Everything you do, both voluntary and involuntary, is controlled by the most complex organ in your body: the brain. From your breathing and heartbeat to how you walk and talk, your brain controls it all. Not only does it control your every thought, action, and feeling, but your brain also has the amazing ability to modify, change, and rewire itself. This extraordinary ability is called brain plasticity or neuroplasticity. Neuroplasticity allows you to solve complex problems, learn new skills, heal from brain injuries, and recover from harmful habits like alcohol and drug addiction.
What Is Neuroplasticity?
Neuroplasticity is your brain’s ability to change its function and physical structure based on life experiences and repeated behaviors, thoughts, and emotions. Whatever you do repeatedly, both good and bad, is wired into your brain’s structure. This is why it can be hard to change a habit or routine: our brain is so used to a certain pathway that forging a new one takes effort. But new paths can be forged, and this neuroplasticity is what allows people to change their behavior and also to adapt to changes forced on them from the outside. When changes in environmental factors, behaviors, neural processes, and those caused by bodily harm occur, neuroplasticity means the brain can create new neural pathways.
Neuroplasticity & Addiction
Neuroplasticity means the brain is constantly learning and changing. Unfortunately, it cannot recognize the difference between good or bad experiences or habits. The brain learns repeated habits, good or bad, helpful or harmful. Because the brain learns whatever you habitually do, it can result in the development of addiction.
When a person uses drugs or alcohol, their brain releases a chemical messenger called dopamine. Dopamine triggers an intense feeling of reward and pleasure. If the person repeatedly uses drugs or alcohol, the constant exposure to the substance creates continuous high dopamine levels influencing neuroplasticity. The brain changes and strengthens the synaptic connections that reinforce addiction. The neuroplastic changes train the brain to continue using drugs or alcohol to achieve pleasurable feelings. As the person continues the habit of substance use, tolerance and addiction develop.
The Role of Neuroplasticity in Addiction Recovery
Neuroplasticity also plays a critical role in addiction recovery. Recovery focuses on replacing or changing the harmful habit of using drugs or alcohol with healthy, positive habits such as exercising, enjoying hobbies, or volunteering. When a person in recovery develops a new healthy habit, the brain changes, creating a new neural pathway reinforcing the new habit. As the new positive habit is continually repeated, the new pathway strengthens through neuroplasticity. The neural pathways of the old harmful habits weaken since they are not being reinforced.
Its Role in Mindful Meditation
When a person practices mindfulness, they focus on only what they are feeling and sensing at the moment, without judgment or interpretation. Research shows mindfulness is a powerful method of changing and strengthening brain networks. It has been proven that mindfulness techniques promote positive changes in the neural pathways related to stress, mood, memory, attention, and focus. Researchers found that practicing mindfulness repeatedly results in physical changes to brain structures.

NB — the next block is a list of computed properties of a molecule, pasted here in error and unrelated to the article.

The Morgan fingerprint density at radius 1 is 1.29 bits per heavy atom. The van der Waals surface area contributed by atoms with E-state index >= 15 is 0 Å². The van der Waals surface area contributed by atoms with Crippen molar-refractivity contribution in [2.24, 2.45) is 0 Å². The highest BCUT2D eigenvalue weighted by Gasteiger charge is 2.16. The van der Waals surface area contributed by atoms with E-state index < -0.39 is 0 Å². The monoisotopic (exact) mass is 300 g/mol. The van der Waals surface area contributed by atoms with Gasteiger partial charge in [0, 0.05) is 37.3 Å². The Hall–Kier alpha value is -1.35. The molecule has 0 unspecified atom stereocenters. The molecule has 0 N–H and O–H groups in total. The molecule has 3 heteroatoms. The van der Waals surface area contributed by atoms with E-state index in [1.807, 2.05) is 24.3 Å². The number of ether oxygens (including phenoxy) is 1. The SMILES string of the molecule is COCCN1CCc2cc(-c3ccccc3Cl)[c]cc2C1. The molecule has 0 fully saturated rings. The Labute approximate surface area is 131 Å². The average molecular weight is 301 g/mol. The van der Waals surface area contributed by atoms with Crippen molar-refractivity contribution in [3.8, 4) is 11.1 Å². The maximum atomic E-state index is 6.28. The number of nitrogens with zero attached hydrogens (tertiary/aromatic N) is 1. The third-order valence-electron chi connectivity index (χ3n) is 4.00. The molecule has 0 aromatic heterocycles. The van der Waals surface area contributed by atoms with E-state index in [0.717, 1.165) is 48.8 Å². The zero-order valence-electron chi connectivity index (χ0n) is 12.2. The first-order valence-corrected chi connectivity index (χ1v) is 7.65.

Applying mindful meditation to addiction treatment changes how the brain responds to distress and cravings by creating new responses to them. When mindful meditation is practiced in this way, it is called Mindfulness-Based Relapse Prevention (MBRP). For people with an addiction to drugs or alcohol, practicing MBRP helps them reduce their risk of relapse by better managing stressful situations. They can have better control over self-destructive impulses and replace them with healthier ways to cope.
Its Role in Behavioral Therapy
The effectiveness of most behavioral therapies is increased by neuroplasticity. For example, cognitive-behavioral therapy (CBT) focuses on having the person recognize, avoid, and reframe harmful or unhelpful thoughts and find effective ways of dealing with them. The effectiveness of CBT and other therapies is increased by neuroplasticity because the brain changes, making it easier to break old habits and replace them with new ones.
If You Need Help
If you or someone you care about is struggling with a drug or alcohol addiction, help is available. At English Mountain Recovery, located in the Smoky Mountains of East Tennessee, our highly skilled professionals will guide you as you travel along the path to recovery. You will learn the skills you need to live a sober life. Now is the time to get the help you need.
About the Author:
Terry Hurley is a retired educational professional and freelance writer with more than fifty years of experience. A former reading specialist and learning center director, Terry loved her years working with children in the educational field. She has written extensively for print and online publications specializing in education and health issues. For the last six years, her writing focus has been on addiction and mental health issues.